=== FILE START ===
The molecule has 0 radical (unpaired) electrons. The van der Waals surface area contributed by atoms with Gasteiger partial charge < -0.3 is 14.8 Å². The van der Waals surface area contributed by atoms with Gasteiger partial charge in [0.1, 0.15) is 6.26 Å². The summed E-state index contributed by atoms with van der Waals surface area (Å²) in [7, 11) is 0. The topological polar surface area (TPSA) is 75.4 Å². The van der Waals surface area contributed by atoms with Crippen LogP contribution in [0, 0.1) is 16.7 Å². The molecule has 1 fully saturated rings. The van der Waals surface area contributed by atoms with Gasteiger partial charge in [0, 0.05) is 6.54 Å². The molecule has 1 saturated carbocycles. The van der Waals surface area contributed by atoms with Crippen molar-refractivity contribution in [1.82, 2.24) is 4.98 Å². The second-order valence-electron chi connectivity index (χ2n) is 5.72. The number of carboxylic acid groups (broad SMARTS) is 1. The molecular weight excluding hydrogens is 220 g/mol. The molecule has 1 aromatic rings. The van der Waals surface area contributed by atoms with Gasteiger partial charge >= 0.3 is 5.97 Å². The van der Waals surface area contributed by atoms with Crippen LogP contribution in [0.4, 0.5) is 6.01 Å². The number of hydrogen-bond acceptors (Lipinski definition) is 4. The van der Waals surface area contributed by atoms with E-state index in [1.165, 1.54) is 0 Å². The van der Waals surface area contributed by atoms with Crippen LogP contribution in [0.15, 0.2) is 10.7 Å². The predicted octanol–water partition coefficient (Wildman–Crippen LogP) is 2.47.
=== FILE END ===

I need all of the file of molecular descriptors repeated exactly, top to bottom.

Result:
The molecule has 0 radical (unpaired) electrons. The van der Waals surface area contributed by atoms with Gasteiger partial charge < -0.3 is 14.8 Å². The van der Waals surface area contributed by atoms with Gasteiger partial charge in [0.1, 0.15) is 6.26 Å². The summed E-state index contributed by atoms with van der Waals surface area (Å²) in [7, 11) is 0. The topological polar surface area (TPSA) is 75.4 Å². The van der Waals surface area contributed by atoms with Crippen LogP contribution in [0, 0.1) is 16.7 Å². The molecule has 1 fully saturated rings. The van der Waals surface area contributed by atoms with Gasteiger partial charge in [0, 0.05) is 6.54 Å². The molecule has 1 saturated carbocycles. The van der Waals surface area contributed by atoms with Crippen molar-refractivity contribution in [1.82, 2.24) is 4.98 Å². The second-order valence-electron chi connectivity index (χ2n) is 5.72. The number of carboxylic acid groups (broad SMARTS) is 1. The molecular weight excluding hydrogens is 220 g/mol. The molecule has 1 aromatic rings. The van der Waals surface area contributed by atoms with Gasteiger partial charge >= 0.3 is 5.97 Å². The van der Waals surface area contributed by atoms with Crippen LogP contribution in [0.4, 0.5) is 6.01 Å². The number of hydrogen-bond acceptors (Lipinski definition) is 4. The van der Waals surface area contributed by atoms with E-state index in [1.165, 1.54) is 0 Å². The van der Waals surface area contributed by atoms with Crippen LogP contribution in [0.15, 0.2) is 10.7 Å². The predicted octanol–water partition coefficient (Wildman–Crippen LogP) is 2.47.